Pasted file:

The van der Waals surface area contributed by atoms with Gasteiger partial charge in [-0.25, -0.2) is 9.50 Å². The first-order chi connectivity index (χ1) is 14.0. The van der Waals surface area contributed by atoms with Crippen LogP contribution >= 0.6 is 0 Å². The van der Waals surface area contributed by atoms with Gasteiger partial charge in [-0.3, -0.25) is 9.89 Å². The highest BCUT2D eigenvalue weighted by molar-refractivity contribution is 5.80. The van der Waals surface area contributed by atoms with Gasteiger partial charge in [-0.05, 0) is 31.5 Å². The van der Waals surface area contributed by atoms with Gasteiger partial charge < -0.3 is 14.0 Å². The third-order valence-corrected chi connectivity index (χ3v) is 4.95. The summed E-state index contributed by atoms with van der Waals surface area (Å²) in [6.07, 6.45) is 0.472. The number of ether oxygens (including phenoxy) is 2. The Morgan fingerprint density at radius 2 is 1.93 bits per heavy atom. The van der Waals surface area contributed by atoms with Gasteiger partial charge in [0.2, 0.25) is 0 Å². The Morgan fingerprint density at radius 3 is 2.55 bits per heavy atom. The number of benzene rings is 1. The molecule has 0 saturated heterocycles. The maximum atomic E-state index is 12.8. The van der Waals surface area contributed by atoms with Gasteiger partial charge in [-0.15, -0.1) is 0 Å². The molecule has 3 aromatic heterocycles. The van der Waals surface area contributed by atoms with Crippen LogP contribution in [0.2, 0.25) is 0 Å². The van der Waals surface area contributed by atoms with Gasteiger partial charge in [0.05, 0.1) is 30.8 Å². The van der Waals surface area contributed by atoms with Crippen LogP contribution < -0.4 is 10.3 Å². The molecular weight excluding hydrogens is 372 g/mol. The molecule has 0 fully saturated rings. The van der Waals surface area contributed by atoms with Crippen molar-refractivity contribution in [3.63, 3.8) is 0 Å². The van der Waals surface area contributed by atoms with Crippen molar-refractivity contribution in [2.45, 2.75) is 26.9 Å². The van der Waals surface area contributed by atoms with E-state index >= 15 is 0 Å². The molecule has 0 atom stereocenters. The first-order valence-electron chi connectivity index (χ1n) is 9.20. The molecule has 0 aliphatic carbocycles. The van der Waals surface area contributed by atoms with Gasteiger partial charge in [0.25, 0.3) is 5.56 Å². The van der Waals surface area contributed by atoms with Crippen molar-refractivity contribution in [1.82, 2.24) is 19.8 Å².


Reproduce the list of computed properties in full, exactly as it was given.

The van der Waals surface area contributed by atoms with Gasteiger partial charge in [-0.25, -0.2) is 9.50 Å². The first-order chi connectivity index (χ1) is 14.0. The van der Waals surface area contributed by atoms with Crippen LogP contribution >= 0.6 is 0 Å². The van der Waals surface area contributed by atoms with Gasteiger partial charge in [-0.3, -0.25) is 9.89 Å². The highest BCUT2D eigenvalue weighted by molar-refractivity contribution is 5.80. The van der Waals surface area contributed by atoms with Gasteiger partial charge in [-0.05, 0) is 31.5 Å². The van der Waals surface area contributed by atoms with Gasteiger partial charge < -0.3 is 14.0 Å². The third-order valence-corrected chi connectivity index (χ3v) is 4.95. The summed E-state index contributed by atoms with van der Waals surface area (Å²) in [6.07, 6.45) is 0.472. The number of ether oxygens (including phenoxy) is 2. The Morgan fingerprint density at radius 2 is 1.93 bits per heavy atom. The van der Waals surface area contributed by atoms with Gasteiger partial charge in [0.2, 0.25) is 0 Å². The Morgan fingerprint density at radius 3 is 2.55 bits per heavy atom. The number of benzene rings is 1. The molecule has 0 saturated heterocycles. The maximum atomic E-state index is 12.8. The van der Waals surface area contributed by atoms with Gasteiger partial charge in [-0.15, -0.1) is 0 Å². The molecule has 3 aromatic heterocycles. The van der Waals surface area contributed by atoms with Crippen LogP contribution in [0.2, 0.25) is 0 Å². The van der Waals surface area contributed by atoms with Gasteiger partial charge in [0.05, 0.1) is 30.8 Å². The van der Waals surface area contributed by atoms with Crippen LogP contribution < -0.4 is 10.3 Å². The molecular weight excluding hydrogens is 372 g/mol. The molecule has 0 fully saturated rings. The van der Waals surface area contributed by atoms with Crippen molar-refractivity contribution in [3.63, 3.8) is 0 Å². The van der Waals surface area contributed by atoms with Crippen molar-refractivity contribution in [2.45, 2.75) is 26.9 Å². The van der Waals surface area contributed by atoms with E-state index >= 15 is 0 Å². The molecule has 0 atom stereocenters. The first-order valence-electron chi connectivity index (χ1n) is 9.20. The molecule has 0 aliphatic carbocycles. The van der Waals surface area contributed by atoms with Gasteiger partial charge in [0.25, 0.3) is 5.56 Å². The van der Waals surface area contributed by atoms with Crippen molar-refractivity contribution in [1.82, 2.24) is 19.8 Å².